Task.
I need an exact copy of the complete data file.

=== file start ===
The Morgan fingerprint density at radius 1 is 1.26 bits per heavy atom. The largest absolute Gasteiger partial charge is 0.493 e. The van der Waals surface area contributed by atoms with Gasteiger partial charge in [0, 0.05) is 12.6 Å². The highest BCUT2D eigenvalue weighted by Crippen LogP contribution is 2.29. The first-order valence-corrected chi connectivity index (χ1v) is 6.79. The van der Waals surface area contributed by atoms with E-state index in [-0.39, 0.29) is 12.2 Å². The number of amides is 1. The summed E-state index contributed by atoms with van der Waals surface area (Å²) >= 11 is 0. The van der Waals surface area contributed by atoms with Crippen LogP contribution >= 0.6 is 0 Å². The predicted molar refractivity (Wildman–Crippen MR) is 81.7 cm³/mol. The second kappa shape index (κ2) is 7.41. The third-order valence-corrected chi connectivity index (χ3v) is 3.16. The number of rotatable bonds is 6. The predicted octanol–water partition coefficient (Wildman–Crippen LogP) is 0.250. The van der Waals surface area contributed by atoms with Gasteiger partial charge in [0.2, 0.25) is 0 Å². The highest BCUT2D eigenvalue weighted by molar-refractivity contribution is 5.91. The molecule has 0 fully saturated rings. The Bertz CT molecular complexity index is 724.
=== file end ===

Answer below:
The Morgan fingerprint density at radius 1 is 1.26 bits per heavy atom. The largest absolute Gasteiger partial charge is 0.493 e. The van der Waals surface area contributed by atoms with Gasteiger partial charge in [0, 0.05) is 12.6 Å². The highest BCUT2D eigenvalue weighted by Crippen LogP contribution is 2.29. The first-order valence-corrected chi connectivity index (χ1v) is 6.79. The van der Waals surface area contributed by atoms with E-state index in [-0.39, 0.29) is 12.2 Å². The number of amides is 1. The summed E-state index contributed by atoms with van der Waals surface area (Å²) >= 11 is 0. The van der Waals surface area contributed by atoms with Crippen LogP contribution >= 0.6 is 0 Å². The predicted molar refractivity (Wildman–Crippen MR) is 81.7 cm³/mol. The second kappa shape index (κ2) is 7.41. The third-order valence-corrected chi connectivity index (χ3v) is 3.16. The number of rotatable bonds is 6. The predicted octanol–water partition coefficient (Wildman–Crippen LogP) is 0.250. The van der Waals surface area contributed by atoms with Gasteiger partial charge in [0.2, 0.25) is 0 Å². The highest BCUT2D eigenvalue weighted by molar-refractivity contribution is 5.91. The molecule has 0 fully saturated rings. The Bertz CT molecular complexity index is 724.